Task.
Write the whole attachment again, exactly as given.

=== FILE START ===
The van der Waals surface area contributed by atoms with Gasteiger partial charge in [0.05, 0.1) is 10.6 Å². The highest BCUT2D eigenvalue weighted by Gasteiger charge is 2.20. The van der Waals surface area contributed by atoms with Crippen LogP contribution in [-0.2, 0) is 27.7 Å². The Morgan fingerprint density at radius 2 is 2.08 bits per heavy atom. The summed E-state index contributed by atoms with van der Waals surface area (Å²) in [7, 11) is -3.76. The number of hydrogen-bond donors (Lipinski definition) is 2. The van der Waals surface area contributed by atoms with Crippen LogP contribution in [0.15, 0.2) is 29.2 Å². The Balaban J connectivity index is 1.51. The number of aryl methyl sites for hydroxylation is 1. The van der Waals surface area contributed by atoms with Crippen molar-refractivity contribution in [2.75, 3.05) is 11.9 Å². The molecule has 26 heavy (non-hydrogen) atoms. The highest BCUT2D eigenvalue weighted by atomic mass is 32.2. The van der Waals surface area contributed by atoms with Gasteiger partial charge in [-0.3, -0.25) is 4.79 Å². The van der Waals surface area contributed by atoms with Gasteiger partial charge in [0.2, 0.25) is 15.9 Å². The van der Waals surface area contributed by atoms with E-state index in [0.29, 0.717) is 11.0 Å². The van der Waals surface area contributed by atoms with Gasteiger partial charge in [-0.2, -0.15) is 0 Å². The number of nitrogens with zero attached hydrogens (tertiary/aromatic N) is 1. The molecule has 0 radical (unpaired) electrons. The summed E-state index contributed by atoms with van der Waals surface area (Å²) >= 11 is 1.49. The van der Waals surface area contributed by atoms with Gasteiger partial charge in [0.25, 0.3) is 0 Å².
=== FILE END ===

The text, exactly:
The van der Waals surface area contributed by atoms with Gasteiger partial charge in [0.05, 0.1) is 10.6 Å². The highest BCUT2D eigenvalue weighted by Gasteiger charge is 2.20. The van der Waals surface area contributed by atoms with Crippen LogP contribution in [-0.2, 0) is 27.7 Å². The Morgan fingerprint density at radius 2 is 2.08 bits per heavy atom. The summed E-state index contributed by atoms with van der Waals surface area (Å²) in [7, 11) is -3.76. The number of hydrogen-bond donors (Lipinski definition) is 2. The van der Waals surface area contributed by atoms with Crippen LogP contribution in [0.15, 0.2) is 29.2 Å². The Balaban J connectivity index is 1.51. The number of aryl methyl sites for hydroxylation is 1. The van der Waals surface area contributed by atoms with Crippen molar-refractivity contribution in [2.75, 3.05) is 11.9 Å². The molecule has 26 heavy (non-hydrogen) atoms. The highest BCUT2D eigenvalue weighted by atomic mass is 32.2. The van der Waals surface area contributed by atoms with Gasteiger partial charge in [-0.3, -0.25) is 4.79 Å². The van der Waals surface area contributed by atoms with Gasteiger partial charge in [0.2, 0.25) is 15.9 Å². The van der Waals surface area contributed by atoms with E-state index in [0.29, 0.717) is 11.0 Å². The van der Waals surface area contributed by atoms with Gasteiger partial charge in [-0.2, -0.15) is 0 Å². The number of nitrogens with zero attached hydrogens (tertiary/aromatic N) is 1. The molecule has 0 radical (unpaired) electrons. The summed E-state index contributed by atoms with van der Waals surface area (Å²) >= 11 is 1.49. The van der Waals surface area contributed by atoms with Gasteiger partial charge in [0.25, 0.3) is 0 Å².